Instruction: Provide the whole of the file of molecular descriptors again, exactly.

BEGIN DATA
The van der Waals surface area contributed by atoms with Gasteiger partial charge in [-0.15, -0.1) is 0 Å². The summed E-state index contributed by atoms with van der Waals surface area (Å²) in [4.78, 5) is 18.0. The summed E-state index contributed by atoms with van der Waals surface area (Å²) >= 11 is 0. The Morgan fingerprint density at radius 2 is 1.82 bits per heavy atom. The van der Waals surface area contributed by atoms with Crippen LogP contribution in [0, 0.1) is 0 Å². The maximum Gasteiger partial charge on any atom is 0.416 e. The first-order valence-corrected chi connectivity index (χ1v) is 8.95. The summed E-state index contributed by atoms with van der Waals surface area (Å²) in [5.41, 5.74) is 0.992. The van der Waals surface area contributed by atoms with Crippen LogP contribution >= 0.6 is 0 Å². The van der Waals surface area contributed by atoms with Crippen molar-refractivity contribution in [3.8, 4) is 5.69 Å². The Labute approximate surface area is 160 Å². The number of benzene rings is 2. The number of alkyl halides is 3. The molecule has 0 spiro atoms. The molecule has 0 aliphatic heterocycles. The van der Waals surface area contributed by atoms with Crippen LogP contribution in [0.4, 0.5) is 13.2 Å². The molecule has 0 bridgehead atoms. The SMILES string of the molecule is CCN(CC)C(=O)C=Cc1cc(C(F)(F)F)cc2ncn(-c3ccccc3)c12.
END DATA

The van der Waals surface area contributed by atoms with Gasteiger partial charge in [-0.15, -0.1) is 0 Å². The summed E-state index contributed by atoms with van der Waals surface area (Å²) in [4.78, 5) is 18.0. The summed E-state index contributed by atoms with van der Waals surface area (Å²) >= 11 is 0. The Morgan fingerprint density at radius 2 is 1.82 bits per heavy atom. The van der Waals surface area contributed by atoms with Crippen LogP contribution in [0, 0.1) is 0 Å². The maximum Gasteiger partial charge on any atom is 0.416 e. The first-order valence-corrected chi connectivity index (χ1v) is 8.95. The summed E-state index contributed by atoms with van der Waals surface area (Å²) in [5.41, 5.74) is 0.992. The van der Waals surface area contributed by atoms with Crippen LogP contribution >= 0.6 is 0 Å². The van der Waals surface area contributed by atoms with Crippen molar-refractivity contribution in [3.8, 4) is 5.69 Å². The Labute approximate surface area is 160 Å². The number of benzene rings is 2. The number of alkyl halides is 3. The molecule has 0 spiro atoms. The molecule has 0 aliphatic heterocycles. The van der Waals surface area contributed by atoms with Crippen LogP contribution in [0.4, 0.5) is 13.2 Å². The molecule has 0 bridgehead atoms. The SMILES string of the molecule is CCN(CC)C(=O)C=Cc1cc(C(F)(F)F)cc2ncn(-c3ccccc3)c12.